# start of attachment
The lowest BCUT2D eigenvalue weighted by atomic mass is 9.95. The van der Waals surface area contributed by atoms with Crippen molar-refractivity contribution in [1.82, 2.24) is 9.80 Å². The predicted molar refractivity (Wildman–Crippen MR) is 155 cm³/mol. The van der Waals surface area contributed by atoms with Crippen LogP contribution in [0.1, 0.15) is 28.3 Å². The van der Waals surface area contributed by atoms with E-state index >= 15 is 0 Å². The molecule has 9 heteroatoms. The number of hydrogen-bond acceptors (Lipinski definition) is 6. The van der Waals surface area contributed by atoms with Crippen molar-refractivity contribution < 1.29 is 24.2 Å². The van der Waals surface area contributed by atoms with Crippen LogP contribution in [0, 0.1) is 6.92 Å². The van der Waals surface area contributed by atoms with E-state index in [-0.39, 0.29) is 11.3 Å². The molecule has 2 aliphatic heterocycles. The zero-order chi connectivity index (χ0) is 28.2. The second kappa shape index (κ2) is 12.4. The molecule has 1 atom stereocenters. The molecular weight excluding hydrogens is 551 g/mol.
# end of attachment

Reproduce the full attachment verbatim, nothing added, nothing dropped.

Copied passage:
The lowest BCUT2D eigenvalue weighted by atomic mass is 9.95. The van der Waals surface area contributed by atoms with Crippen molar-refractivity contribution in [1.82, 2.24) is 9.80 Å². The predicted molar refractivity (Wildman–Crippen MR) is 155 cm³/mol. The van der Waals surface area contributed by atoms with Crippen LogP contribution in [0.1, 0.15) is 28.3 Å². The van der Waals surface area contributed by atoms with E-state index >= 15 is 0 Å². The molecule has 9 heteroatoms. The number of hydrogen-bond acceptors (Lipinski definition) is 6. The van der Waals surface area contributed by atoms with Crippen molar-refractivity contribution < 1.29 is 24.2 Å². The van der Waals surface area contributed by atoms with Crippen LogP contribution in [0, 0.1) is 6.92 Å². The van der Waals surface area contributed by atoms with E-state index in [-0.39, 0.29) is 11.3 Å². The molecule has 2 aliphatic heterocycles. The zero-order chi connectivity index (χ0) is 28.2. The second kappa shape index (κ2) is 12.4. The molecule has 1 atom stereocenters. The molecular weight excluding hydrogens is 551 g/mol.